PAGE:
The conflict centers around the face of the Tycho Corporation, a former model named Holli Hox, who turned up dead in a construction site after a thirty year disappearance, but looking like she only laid down for a nap a few minutes ago. She struggles through a gritty, dog-eat-dog, thunderdome-style Manhattan, which is floating hundreds of meters above the rest of New York due to the lack of gravity and seemingly tethered to the rest of the earth by the connecting bridges. Meanwhile, the machinations of the various competing corporate powers-that-be loom large over everyone, just as Tycho’s main competitor, The Newton Company, prepares to return the Island of Manhattan to the sea with giant pyramid shaped “Newtons,” which emit an anti-gravity field and threaten to render Tychos useless.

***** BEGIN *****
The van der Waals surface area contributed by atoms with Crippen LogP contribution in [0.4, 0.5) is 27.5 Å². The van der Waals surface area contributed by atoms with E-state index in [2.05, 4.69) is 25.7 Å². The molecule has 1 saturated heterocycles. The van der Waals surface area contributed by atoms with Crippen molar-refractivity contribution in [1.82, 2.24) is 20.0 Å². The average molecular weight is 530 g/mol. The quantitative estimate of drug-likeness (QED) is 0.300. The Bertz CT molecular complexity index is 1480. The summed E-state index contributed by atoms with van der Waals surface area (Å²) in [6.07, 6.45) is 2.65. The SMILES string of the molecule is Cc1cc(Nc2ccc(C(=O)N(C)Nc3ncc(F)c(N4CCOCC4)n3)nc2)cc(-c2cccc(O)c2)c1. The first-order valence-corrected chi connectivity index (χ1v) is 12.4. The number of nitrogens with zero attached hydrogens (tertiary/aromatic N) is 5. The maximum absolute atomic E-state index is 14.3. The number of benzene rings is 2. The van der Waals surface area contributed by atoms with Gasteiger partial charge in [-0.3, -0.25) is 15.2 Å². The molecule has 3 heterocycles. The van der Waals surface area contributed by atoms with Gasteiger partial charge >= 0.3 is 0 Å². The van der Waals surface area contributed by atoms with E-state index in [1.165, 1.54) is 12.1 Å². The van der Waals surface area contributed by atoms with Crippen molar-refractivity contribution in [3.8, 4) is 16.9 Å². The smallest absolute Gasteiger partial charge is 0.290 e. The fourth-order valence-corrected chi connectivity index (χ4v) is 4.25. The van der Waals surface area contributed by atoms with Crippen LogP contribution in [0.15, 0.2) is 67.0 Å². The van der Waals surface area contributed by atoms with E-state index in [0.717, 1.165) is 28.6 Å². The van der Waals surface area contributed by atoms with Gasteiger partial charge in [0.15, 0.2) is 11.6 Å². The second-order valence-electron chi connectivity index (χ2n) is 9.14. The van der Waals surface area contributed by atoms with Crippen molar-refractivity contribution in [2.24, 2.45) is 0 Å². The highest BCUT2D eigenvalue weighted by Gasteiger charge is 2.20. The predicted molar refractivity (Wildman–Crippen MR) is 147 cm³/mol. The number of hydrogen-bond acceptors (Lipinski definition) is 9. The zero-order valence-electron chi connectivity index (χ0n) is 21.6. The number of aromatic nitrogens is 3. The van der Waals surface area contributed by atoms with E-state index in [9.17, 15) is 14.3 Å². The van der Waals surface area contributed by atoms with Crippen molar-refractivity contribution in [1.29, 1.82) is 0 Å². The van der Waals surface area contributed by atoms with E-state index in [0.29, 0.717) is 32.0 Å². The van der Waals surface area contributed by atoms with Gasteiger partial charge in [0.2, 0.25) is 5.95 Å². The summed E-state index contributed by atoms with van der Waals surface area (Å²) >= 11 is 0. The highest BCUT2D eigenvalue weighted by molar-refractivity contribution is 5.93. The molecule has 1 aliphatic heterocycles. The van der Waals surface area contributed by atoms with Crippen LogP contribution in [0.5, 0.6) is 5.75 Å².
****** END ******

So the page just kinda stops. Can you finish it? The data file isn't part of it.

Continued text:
The story itself, scripted by Adam Tinius, is engaging and fun, if you’re into post-apocolyptic sci-fi with teeth. The art by Stefano Cardoselli has a sense of frenetic danger thrashing back and forth from gritty, angular cityscapes to voluptuous women, with hair as wild and untamed as New York itself. The messiness of the art, which reminds me of Brett Weldele, establishes a tone that fits the punk rock violence of the story, but I found myself struggling occasionally with character recognition and clarity of action; however, if you hang on and push through, usually the story will shift back into focus.
This first volume only sets up the story, so I will be keeping an eye out for Volume 2. You can find out more info on Holli Hoxxx at www.boguspublishing.com.